(Joan Marcus)

'Head Over Heels' at the Curran Is a Zany Shakespearean Romance Set to the Go-Go’s Infectious Beats

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The curtain rises on an elaborately posed, heavily costumed tableau consisting of most of the cast, dressed in Elizabethan finery, and quickly they begin beating their chests and clapping their hands to the beat of The Go-Go's "We Got the Beat." It's a juxtaposition that calls to mind Sofia Coppola's Marie Antoinette—royalty from a distant era, bustles and all, paired with New Wave music—only here they're singing and dancing along, and they seem to be in on the joke.

This was the first of many fun and dazzling moments in Head Over Heels, the new musical which opened at the Curran in San Francisco April 18th ahead of a Broadway engagement beginning in July.


Based loosely on a sixteenth century romance by Sir Philip Sidney called The Countess of Pembroke's Arcadia, Head Over Heels tells the quirky story of a royal court in exile, a king trying to outrun a prophecy of his own demise, and his two daughters discovering their first loves. At home in Arcadia, with no hint of irony, the main characters talk about having the gift of "the beat," which here is a funny stand-in for an earlier, more religious notion of a blessing. This royal court is blessed, though, with the wealth and infectious 80s beat of the Go-Go's songbook, adapted and arranged with great imagination by Broadway vet Tom Kitt (Next to Normal, If/Then, American Idiot).

Kitt previously collaborated with director Michael Mayer on American Idiot, which similarly took a band's catalogue (Green Day's) and overlaid it on a new story — and which also had its pre-Broadway tryout in the Bay Area, at Berkeley Rep. The main difference here is time period, and the at times hilarious pairing of familiar hits like "Our Lips Are Sealed" and "Vacation" with the iambic pentameter in which all the characters speak.

At once surreal, modern, and Elizabethan goofy, it's aplay that gleefully blends Shakespearean verse, modern idiom, the gender-swapping antics of Shakespearean comedy, and the contemporary conversation about sexuality and gender itself, and those who exist in its middle spaces. But to their credit, book writer Jeff Whitty (Avenue Q) and adapter James Magruder have struck just the right balance between wink-wink raunchy asides with modern-day inflection and the formal rhythms and rhymes of the source material.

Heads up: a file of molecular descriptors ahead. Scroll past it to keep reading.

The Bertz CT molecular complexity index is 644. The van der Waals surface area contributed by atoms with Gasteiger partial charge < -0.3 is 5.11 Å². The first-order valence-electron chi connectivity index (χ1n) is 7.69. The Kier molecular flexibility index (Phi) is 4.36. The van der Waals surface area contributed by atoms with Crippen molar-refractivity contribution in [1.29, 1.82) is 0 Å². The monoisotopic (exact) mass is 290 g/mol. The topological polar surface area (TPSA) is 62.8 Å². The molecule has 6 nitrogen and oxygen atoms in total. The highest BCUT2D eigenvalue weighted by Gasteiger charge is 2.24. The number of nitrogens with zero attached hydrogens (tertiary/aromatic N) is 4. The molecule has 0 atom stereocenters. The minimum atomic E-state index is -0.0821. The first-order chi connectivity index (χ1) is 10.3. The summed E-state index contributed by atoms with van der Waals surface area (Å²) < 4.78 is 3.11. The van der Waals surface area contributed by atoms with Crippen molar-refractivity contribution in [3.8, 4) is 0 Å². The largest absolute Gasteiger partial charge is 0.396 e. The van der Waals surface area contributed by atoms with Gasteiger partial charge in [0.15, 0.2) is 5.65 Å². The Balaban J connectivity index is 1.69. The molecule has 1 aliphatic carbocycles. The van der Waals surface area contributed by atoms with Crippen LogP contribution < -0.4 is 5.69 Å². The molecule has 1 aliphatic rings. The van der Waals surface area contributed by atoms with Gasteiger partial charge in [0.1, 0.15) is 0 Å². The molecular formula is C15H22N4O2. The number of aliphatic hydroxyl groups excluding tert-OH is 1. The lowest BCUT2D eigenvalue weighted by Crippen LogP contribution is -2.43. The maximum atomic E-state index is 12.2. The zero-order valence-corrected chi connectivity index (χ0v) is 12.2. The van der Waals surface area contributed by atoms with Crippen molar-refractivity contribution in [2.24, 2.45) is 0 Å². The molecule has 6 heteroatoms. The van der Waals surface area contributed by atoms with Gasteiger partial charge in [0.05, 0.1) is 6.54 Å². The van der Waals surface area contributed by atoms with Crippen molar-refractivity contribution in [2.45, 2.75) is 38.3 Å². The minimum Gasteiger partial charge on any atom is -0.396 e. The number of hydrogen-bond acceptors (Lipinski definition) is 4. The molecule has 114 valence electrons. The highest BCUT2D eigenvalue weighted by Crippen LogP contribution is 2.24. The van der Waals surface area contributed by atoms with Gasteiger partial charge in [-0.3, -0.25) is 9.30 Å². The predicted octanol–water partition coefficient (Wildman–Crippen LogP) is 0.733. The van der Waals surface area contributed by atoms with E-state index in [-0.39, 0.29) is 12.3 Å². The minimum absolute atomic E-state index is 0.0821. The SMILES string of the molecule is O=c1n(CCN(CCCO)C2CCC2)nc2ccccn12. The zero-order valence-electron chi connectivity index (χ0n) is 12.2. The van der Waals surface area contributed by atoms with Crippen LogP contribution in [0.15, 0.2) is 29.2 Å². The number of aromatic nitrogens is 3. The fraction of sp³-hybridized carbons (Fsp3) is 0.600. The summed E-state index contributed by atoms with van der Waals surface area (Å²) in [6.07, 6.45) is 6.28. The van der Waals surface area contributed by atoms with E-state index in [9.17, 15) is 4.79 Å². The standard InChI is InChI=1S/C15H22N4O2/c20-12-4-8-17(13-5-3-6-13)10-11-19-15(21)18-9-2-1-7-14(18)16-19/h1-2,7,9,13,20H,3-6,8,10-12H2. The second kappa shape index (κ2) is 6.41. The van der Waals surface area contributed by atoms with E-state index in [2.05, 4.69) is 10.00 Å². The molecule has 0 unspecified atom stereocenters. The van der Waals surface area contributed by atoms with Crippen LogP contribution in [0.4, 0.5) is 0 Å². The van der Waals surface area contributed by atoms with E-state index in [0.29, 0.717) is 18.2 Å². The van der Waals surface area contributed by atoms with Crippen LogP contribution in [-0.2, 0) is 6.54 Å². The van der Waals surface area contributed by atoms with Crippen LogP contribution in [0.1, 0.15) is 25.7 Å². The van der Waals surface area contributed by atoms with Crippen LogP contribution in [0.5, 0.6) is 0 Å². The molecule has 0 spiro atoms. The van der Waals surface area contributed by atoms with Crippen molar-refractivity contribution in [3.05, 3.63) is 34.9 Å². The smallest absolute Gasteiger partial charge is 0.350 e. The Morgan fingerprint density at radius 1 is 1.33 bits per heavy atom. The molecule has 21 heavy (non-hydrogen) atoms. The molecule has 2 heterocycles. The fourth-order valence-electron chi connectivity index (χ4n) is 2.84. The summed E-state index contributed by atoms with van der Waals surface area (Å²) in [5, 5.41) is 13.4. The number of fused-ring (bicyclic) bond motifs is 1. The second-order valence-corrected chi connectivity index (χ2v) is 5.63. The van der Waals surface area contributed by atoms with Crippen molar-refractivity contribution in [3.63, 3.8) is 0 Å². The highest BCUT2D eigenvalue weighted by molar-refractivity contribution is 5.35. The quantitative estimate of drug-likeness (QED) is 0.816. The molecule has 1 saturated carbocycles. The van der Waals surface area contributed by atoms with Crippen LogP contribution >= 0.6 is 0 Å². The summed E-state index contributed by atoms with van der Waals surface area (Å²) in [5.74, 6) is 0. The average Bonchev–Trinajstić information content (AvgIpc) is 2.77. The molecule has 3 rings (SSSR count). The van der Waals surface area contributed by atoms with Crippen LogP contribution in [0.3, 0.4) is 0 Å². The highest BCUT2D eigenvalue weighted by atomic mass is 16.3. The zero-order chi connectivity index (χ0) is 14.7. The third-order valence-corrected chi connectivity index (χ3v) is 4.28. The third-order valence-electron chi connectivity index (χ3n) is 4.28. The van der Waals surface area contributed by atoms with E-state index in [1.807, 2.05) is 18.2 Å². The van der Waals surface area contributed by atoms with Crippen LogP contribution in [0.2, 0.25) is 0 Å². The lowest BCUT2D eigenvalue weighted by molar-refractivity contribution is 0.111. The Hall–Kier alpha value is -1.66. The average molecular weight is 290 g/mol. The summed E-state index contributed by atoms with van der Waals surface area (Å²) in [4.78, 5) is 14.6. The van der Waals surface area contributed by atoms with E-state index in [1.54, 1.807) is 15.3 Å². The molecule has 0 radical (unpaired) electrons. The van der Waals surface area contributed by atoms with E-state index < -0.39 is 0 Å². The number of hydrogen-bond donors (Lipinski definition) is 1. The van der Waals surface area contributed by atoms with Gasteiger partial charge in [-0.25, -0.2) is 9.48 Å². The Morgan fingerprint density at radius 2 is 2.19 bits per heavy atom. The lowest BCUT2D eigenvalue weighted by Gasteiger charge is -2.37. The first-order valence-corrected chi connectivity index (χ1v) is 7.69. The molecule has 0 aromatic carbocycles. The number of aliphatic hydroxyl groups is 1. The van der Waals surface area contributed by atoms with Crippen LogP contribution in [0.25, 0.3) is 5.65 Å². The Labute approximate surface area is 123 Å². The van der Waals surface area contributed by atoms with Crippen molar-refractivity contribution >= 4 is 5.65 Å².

In what will be her Broadway debut, Rupaul's Drag Race star Peppermint plays Pythio, a non-binary oracle who is introduced to us early in the play as neither male nor female, and is subsequently referred to as "they." It's a funny bit of pandering, perhaps, to this hot topic of our cultural moment, but it's also very fitting that an oracle in this genre, from this era of magic-laden literature, is themselves a mysterious, indefinable being and is easily accepted as such by the other characters.

Broadway veterans Jeremy Kushnier and Rachel York do terrific work as the king and queen, Basilius and Gynecia, and in the main gender-swapping role of Musidorus, Andrew Durand is a marvelous physical comedian and Shakespearean fool, stealing scene after scene. Also very funny, though perhaps less polished, is Bonnie Milligan as Pamela, the princess who continues to turn away suitors because -- SPOILER -- she's not that into men.

As with any big show in its infancy, there are small hiccups in the movement of the plot, musical numbers that feel like they should be trimmed, and jokes that don't completely land. Two aspects of the production that feel flawless and Broadway ready are the sensational choreography by Spencer Liff — the rollicking opening number only lacks a similarly satisfying bookend at the end of Act 2, however — and the scenic design by Julian Crouch, who was Tony-nominated for his work on Hedwig and the Angry Inch.

Mayer's direction is spot on in its pacing and madcap energy, and whatever tweaks occur between now and the Broadway run are likely to be minor.

Fans of The Go-Go's will be delighted to be given a new context for these songs (as well as a couple of Belinda Carlisle solo hits like "Mad About You") and to hear Kitt's arrangements, and it's doubly cool when at the curtain call the backdrop rise to reveal the all-female band who has been performing the music. Go-Go's member Charlotte Caffey says that while the band never really wanted to tell the Go-Go's formation story in jukebox form, Head Over Heels came along and spoke to them. "There's the element of fun, which has always been part of who we are. And it's really smart and outside of the box and a little weird, and that's who we are too. That's why we gravitated toward this idea so quickly and happily."

No doubt Head Over Heels is a lot of fun, and smart, and it provides a timely foil to the intolerant, patriarchal despotism of the Trump era too. This team, and this terrific cast, may just have a hit on their hands — so long as audiences can get with the beat of iambic pentameter, and tap their feet along.

// Head Over Heels plays through May 6 at the Curran, 445 Geary St. (TenderNob), sfcurran.com.

This review was originally published on Opening Night SF.

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